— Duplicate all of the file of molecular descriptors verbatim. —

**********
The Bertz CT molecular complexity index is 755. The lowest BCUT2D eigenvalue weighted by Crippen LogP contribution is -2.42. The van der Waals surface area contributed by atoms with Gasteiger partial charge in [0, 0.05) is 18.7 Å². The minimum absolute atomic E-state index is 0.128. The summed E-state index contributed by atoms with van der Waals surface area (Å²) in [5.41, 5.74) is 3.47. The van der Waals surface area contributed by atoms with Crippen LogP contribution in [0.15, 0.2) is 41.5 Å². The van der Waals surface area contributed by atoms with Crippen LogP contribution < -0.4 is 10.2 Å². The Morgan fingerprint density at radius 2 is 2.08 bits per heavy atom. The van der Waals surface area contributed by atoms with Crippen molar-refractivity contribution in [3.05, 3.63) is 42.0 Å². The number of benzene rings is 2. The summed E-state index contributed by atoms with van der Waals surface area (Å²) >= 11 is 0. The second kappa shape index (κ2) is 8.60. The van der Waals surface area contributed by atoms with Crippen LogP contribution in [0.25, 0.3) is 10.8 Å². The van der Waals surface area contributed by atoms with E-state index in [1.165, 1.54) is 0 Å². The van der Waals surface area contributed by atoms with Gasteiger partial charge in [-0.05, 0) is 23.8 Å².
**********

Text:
The Bertz CT molecular complexity index is 755. The lowest BCUT2D eigenvalue weighted by Crippen LogP contribution is -2.42. The van der Waals surface area contributed by atoms with Gasteiger partial charge in [0, 0.05) is 18.7 Å². The minimum absolute atomic E-state index is 0.128. The summed E-state index contributed by atoms with van der Waals surface area (Å²) in [5.41, 5.74) is 3.47. The van der Waals surface area contributed by atoms with Crippen LogP contribution in [0.15, 0.2) is 41.5 Å². The van der Waals surface area contributed by atoms with Crippen LogP contribution < -0.4 is 10.2 Å². The Morgan fingerprint density at radius 2 is 2.08 bits per heavy atom. The van der Waals surface area contributed by atoms with Crippen molar-refractivity contribution in [3.05, 3.63) is 42.0 Å². The number of benzene rings is 2. The summed E-state index contributed by atoms with van der Waals surface area (Å²) >= 11 is 0. The second kappa shape index (κ2) is 8.60. The van der Waals surface area contributed by atoms with Crippen LogP contribution in [0.25, 0.3) is 10.8 Å². The van der Waals surface area contributed by atoms with E-state index in [1.165, 1.54) is 0 Å². The van der Waals surface area contributed by atoms with Gasteiger partial charge in [-0.05, 0) is 23.8 Å².